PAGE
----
“What does ‘teacher voice’ actually mean? Until this year, it sounded like a nice phrase, but it didn’t hold much meaning for me.
“But I have a job I love, one that shakes up traditional teaching and holds the promise of making a huge difference in students’ and teachers lives—as it did for my students. I wanted to spread the word about my job—and now, with positions like mine under threat at my school, I needed to find my voice. I needed to empower others to explore the idea of an Opportunity Culture.”
–Nashville, Tenn., Math Multi-Classroom Leader Karen Wolfson, in Raising My Teacher Voice to Save My Job–and My Students’ Success
Last year, as the multi-classroom leader for fifth- and sixth-grade math at Bailey STEM Magnet Middle School, a high-poverty, historically low-performing school, Karen Wolfson took her teaching team and their students to new heights:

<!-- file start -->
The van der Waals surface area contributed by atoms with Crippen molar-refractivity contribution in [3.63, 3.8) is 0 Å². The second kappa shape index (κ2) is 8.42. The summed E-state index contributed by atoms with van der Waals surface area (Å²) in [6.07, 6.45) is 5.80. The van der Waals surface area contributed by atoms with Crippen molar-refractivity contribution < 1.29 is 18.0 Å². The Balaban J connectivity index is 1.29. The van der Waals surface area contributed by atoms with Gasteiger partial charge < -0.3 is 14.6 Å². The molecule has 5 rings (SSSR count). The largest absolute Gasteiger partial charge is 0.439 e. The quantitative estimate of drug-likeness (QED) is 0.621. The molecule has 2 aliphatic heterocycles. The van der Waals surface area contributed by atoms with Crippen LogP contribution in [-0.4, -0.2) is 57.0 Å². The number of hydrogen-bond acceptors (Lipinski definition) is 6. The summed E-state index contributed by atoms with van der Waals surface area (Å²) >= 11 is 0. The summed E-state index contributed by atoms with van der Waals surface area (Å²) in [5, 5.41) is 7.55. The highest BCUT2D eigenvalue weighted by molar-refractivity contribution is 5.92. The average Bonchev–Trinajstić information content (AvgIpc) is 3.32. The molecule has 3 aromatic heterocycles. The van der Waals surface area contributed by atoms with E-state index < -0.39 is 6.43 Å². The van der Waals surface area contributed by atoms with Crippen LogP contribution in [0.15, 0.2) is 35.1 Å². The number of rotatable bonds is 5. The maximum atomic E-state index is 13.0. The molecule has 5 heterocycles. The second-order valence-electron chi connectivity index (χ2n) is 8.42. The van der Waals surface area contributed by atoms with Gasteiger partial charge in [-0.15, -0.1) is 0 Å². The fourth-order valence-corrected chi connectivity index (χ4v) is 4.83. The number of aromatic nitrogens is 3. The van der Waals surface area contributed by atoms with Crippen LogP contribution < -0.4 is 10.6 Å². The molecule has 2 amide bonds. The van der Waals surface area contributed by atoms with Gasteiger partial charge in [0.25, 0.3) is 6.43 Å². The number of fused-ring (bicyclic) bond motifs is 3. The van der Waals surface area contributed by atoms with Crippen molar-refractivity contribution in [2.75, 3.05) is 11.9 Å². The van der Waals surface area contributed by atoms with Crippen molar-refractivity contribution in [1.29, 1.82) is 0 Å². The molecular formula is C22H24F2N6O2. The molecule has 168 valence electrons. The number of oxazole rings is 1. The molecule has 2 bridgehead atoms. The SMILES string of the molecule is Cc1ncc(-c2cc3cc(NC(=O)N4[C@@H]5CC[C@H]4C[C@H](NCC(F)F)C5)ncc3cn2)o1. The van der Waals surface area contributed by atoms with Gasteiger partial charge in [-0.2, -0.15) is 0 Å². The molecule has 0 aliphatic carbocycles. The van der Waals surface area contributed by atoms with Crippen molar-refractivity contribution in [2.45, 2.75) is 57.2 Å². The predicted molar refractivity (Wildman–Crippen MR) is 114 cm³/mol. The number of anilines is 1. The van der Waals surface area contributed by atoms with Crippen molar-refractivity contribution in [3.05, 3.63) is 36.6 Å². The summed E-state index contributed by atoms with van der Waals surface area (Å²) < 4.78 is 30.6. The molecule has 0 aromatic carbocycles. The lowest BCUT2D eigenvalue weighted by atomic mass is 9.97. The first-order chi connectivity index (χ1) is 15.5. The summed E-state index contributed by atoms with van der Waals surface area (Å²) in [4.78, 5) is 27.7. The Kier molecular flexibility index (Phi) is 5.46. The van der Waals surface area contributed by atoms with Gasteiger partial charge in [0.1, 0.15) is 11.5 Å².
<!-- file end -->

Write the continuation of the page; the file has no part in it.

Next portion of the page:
“Our school had the highest level of growth in the entire district in math in grades three through eight. My team’s two teachers overcame the long odds that the previous year’s data predicted they would face. In one grade, we were projected to have just 12 students rank as proficient or advanced. We ended the year with 43. We saw similar results in the other grade. Both teachers ended the year with the highest level of teacher effectiveness and evaluation scores.
“These teachers were new to the district, its protocols, and the Tennessee state standards, and one was a first-year teacher. Their results were practically unheard of—but under the MCL model, they felt supported and successful.”
But a coming merger of her school with a high school threatens to do away with the MCL model that Karen feels passionate about.
“I can’t let MCL positions disappear. I want to see my district provide many, many more opportunities like mine. And that’s why I took the idea of “teacher voice” very seriously—and what I found was just how powerful my voice can be.”